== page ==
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rankle

[rang-kuh l] /ˈræŋ kəl/
verb (used without object), rankled, rankling.
1.
(of unpleasant feelings, experiences, etc.) to continue to cause keen irritation or bitter resentment within the mind; fester; be painful.
verb (used with object), rankled, rankling.
2.
to cause keen irritation or bitter resentment in:
His colleague's harsh criticism rankled him for days.
Origin of rankle
1250-1300
1250-1300; Middle English ranclen < Middle French rancler, Old French raoncler, variant of draoncler to fester, derivative of draoncle a sore < Late Latin dracunculus small serpent, diminutive of Latin dracō serpent; see dragon, carbuncle
Related forms
ranklingly, adverb
unrankled, adjective
Synonyms
1, 2. irritate, gall, chafe.
Dictionary.com Unabridged
Based on the Random House Dictionary, © Random House, Inc. 2017.
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Examples from the Web for rankled
Contemporary Examples
Historical Examples
  • The thing that rankled and filled him with a sense of failure was Max Wilson's attitude.

    K Mary Roberts Rinehart
  • After that more than ever rankled the memory of that first morning.

  • That same book,—how it rankled, like a barbed arrow, in his side!

    Tony Butler Charles James Lever
  • The thought that a man whom he had befriended was opposing him rankled deeply.

    Rodney, the Ranger John V. Lane
  • She could not apologise to him after hearing the accusation which rankled in his bosom.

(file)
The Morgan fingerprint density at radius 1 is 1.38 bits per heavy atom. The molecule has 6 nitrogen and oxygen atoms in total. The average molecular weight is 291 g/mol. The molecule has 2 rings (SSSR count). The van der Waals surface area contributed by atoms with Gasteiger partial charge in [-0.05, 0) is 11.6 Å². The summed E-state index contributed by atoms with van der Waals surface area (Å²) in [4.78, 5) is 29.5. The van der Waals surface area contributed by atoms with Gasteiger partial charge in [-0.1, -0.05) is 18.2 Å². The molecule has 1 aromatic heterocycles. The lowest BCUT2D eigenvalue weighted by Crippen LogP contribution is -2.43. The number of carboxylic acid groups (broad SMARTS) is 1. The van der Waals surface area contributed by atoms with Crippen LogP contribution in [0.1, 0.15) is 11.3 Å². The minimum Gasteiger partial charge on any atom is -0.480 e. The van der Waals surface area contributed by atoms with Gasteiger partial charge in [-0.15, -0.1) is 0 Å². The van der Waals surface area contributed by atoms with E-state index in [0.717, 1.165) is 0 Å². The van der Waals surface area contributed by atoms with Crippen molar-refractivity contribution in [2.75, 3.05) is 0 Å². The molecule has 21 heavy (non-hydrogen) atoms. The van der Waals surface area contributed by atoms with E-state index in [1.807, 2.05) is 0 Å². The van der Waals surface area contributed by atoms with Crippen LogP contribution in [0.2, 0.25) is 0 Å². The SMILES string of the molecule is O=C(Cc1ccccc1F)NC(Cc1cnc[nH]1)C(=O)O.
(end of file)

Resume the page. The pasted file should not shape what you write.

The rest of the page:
Kept in the Dark

    Anthony Trollope
British Dictionary definitions for rankled

rankle

/ˈræŋkəl/
verb
1.
(intransitive) to cause severe and continuous irritation, anger, or bitterness; fester: his failure to win still rankles
Word Origin
C14 ranclen, from Old French draoncler to fester, from draoncle ulcer, from Latin dracunculus small serpent, from dracō serpent; see dragon
Collins English Dictionary - Complete & Unabridged 2012 Digital Edition
© William Collins Sons & Co. Ltd. 1979, 1986 © HarperCollins
Publishers 1998, 2000, 2003, 2005, 2006, 2007, 2009, 2012
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Word Origin and History for rankled

rankle

v.

c.1300, "to fester," from Old French rancler, earlier raoncler, draoncler "to suppurate, run," from draoncle "abscess, festering sore," from Medieval Latin dracunculus, literally "little dragon," diminutive of Latin draco "serpent, dragon" (see dragon). The notion is of an ulcer caused by a snake's bite. Meaning "cause to fester" is from c.1400. Related: Rankled; rankling.

Online Etymology Dictionary, © 2010 Douglas Harper
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12
14
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